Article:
Monday, 15 July 2013

Daily Cycling Facts 15.07.2013


A Vélib' parking station with the distinctive bikes
Vélib'
Vélib' (vélo and liberté), Paris' public bike-sharing scheme, was launched on this day in 2007. Since then it had expanded throughout the capital and into nearby towns and, with 20,600 bikes and 1,451 parking stations (there's one every 300m in the centre of Paris), is now the second-largest scheme of its type after the Hangshou scheme in China, which has 61,000 bikes and 2,400 stations. Since 2011, the scheme had also encompassed an electric car sharing programme known as Autolib'.

Like London's bike sharing scheme, Vélib' machines are deliberately designed to be low-geared and heavy so as to make them less tempting to thieves (nevertheless 3,000 were stolen during the first year and many more vandalised; this was - shamefully, in the opinion of more enlightened Parisians - largely blamed on immigrants and created far higher costs than had been anticipated). They are built at a factory in Hungary by the venerable Mercier company that sponsored teams in the early days of the Tour de France. They weigh 22.5kg, have a three-speed hub gear and are fitted with LED lights powered by a dynamo which remain on at all times when the bike is in motion.

Jean Dargassies
Jean Dargaties, who was born in Grisolles on this day in 1872, decided to buy a bike one day in 1903 so he could visit Montauban - which was 25km away and further than anybody in his family had ever traveled. He never intended to become a sporting cyclist - indeed, the idea that he would ever do anything other than work in the family's forged (just as several generations had before him) probably never occurred to him; but the owner of the bike shop he went to had heard that a new race was going to take place around France that summer and told him all about it, explaining that it was to be called the Tour de France. "With muscles like yours, you could ride that," he said - and so Dargaties took his new bike home and wrote to L'Auto, the newspaper that was organising the race, including his 10 francs entry fee and asking for more details.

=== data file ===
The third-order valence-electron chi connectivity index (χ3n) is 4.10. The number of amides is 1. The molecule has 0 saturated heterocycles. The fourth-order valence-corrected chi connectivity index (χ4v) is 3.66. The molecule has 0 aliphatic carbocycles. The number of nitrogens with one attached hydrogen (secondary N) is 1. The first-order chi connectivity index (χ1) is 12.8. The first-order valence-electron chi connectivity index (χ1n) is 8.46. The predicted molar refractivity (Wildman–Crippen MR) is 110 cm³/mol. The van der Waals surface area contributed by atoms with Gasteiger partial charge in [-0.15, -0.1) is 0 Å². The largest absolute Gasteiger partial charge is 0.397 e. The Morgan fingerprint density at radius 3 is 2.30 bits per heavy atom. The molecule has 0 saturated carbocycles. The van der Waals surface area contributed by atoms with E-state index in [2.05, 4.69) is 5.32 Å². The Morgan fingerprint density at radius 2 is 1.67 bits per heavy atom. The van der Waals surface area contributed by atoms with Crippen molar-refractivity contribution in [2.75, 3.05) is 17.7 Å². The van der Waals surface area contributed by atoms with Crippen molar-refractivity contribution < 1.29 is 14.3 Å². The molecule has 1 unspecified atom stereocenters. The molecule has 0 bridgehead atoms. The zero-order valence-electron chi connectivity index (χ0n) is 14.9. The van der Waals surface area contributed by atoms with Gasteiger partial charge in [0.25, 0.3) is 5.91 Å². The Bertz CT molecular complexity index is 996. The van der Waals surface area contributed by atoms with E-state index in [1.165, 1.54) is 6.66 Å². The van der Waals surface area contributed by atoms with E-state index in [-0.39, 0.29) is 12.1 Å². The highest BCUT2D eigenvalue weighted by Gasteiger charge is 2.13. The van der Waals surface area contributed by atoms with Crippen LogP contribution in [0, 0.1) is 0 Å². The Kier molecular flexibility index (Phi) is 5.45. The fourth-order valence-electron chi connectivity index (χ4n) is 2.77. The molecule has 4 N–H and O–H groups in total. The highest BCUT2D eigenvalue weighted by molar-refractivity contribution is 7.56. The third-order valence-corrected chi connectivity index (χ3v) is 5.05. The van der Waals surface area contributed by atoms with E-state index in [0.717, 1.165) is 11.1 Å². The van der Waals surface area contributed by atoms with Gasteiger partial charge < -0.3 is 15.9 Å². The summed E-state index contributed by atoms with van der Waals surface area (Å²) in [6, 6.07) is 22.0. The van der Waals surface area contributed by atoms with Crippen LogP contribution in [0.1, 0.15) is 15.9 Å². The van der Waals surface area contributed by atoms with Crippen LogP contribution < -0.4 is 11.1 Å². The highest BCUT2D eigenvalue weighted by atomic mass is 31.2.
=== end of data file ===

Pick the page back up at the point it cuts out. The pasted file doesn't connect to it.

Some months later, with only a few days left until the race was due to begin, Dargaties had received no reply. Rather than assuming he hadn't been accepted, he went to Paris and sought out L'Auto's offices where he was able to meet assistant race director Géo Lefèvre, whose idea the race had originally been (perhaps; see here for why it might not have been) and who would later describe their initial conversation in the paper:
"My name is Dargaties and I've come from Grisolles."
"Where?"
"From Grisolles, near Montauban, and I've come to make inquiries."
"About?"
"Inquiries about the Tour de France."
"But... you're already entered, I think."
"Heavens, yes, I've entered! I just wanted to know what's going to happen."
"You haven't read L'Auto?"
"L'Auto? I don't think anyone reads that in Monnetaubanne."
"Where?"
"Monnetaubanne, Tarn-et-Garonne."
"Oh, Montauban!"
"Yes. The man who sold me my bike told me there was a Tour de France race and he said: 'Dargaties, you're made for that."
"Tell me, have you ever actually ridden a cycle race?"
"No, but I've ridden from Grisolles to Montauban and back and I didn't even have to try. I'm a blacksmith; I'm not worried about tiredness."
Lefèvre misheard Dargaties' name and wrote it down as Dargassies; thus it was that he rode in the very first Tour de France and it's by that name that history knows him. Lefèvre seems have liked Dargassies from the moment he first set eyes on him, and the riders apparently did too because they arranged things so that he led the race as it passed Grisolles, where Lefèvre reported the entire town came out to see him - this was the first time that a leader was allowed to lead without challengers at his hometown and became one of the Tour's great traditions, still sometimes observed to this day. Passing through Montauban, his forks broke - he took the bike to his own forge, where one of his brothers repaired it, and continued (whether he was penalised for receiving assistance - as was Eugène Christophe, another rider who had trouble with his forks, most notably in 1913 - seems to have gone unrecorded. Perhaps he was so popular that race officials looked the other way?). He was one of only 21 riders to complete that first Tour and finished in 11th place, winning the grand sum of 145 francs.